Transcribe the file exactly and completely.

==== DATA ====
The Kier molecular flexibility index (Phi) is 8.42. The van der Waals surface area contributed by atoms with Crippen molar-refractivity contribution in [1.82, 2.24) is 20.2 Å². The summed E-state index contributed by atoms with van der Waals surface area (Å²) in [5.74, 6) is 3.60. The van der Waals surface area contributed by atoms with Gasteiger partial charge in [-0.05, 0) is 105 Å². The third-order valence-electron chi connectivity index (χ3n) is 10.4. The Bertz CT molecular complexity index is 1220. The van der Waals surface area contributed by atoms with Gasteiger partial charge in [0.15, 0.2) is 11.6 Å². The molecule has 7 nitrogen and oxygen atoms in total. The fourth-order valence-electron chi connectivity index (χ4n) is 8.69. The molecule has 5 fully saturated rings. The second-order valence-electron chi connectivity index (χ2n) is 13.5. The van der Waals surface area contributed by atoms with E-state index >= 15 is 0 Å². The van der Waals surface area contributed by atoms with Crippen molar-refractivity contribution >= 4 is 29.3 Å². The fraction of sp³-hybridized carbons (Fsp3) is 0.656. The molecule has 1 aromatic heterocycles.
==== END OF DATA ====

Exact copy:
The Kier molecular flexibility index (Phi) is 8.42. The van der Waals surface area contributed by atoms with Crippen molar-refractivity contribution in [1.82, 2.24) is 20.2 Å². The summed E-state index contributed by atoms with van der Waals surface area (Å²) in [5.74, 6) is 3.60. The van der Waals surface area contributed by atoms with Gasteiger partial charge in [-0.05, 0) is 105 Å². The third-order valence-electron chi connectivity index (χ3n) is 10.4. The Bertz CT molecular complexity index is 1220. The van der Waals surface area contributed by atoms with Gasteiger partial charge in [0.15, 0.2) is 11.6 Å². The molecule has 7 nitrogen and oxygen atoms in total. The fourth-order valence-electron chi connectivity index (χ4n) is 8.69. The molecule has 5 fully saturated rings. The second-order valence-electron chi connectivity index (χ2n) is 13.5. The van der Waals surface area contributed by atoms with E-state index >= 15 is 0 Å². The van der Waals surface area contributed by atoms with Crippen molar-refractivity contribution >= 4 is 29.3 Å². The fraction of sp³-hybridized carbons (Fsp3) is 0.656. The molecule has 1 aromatic heterocycles.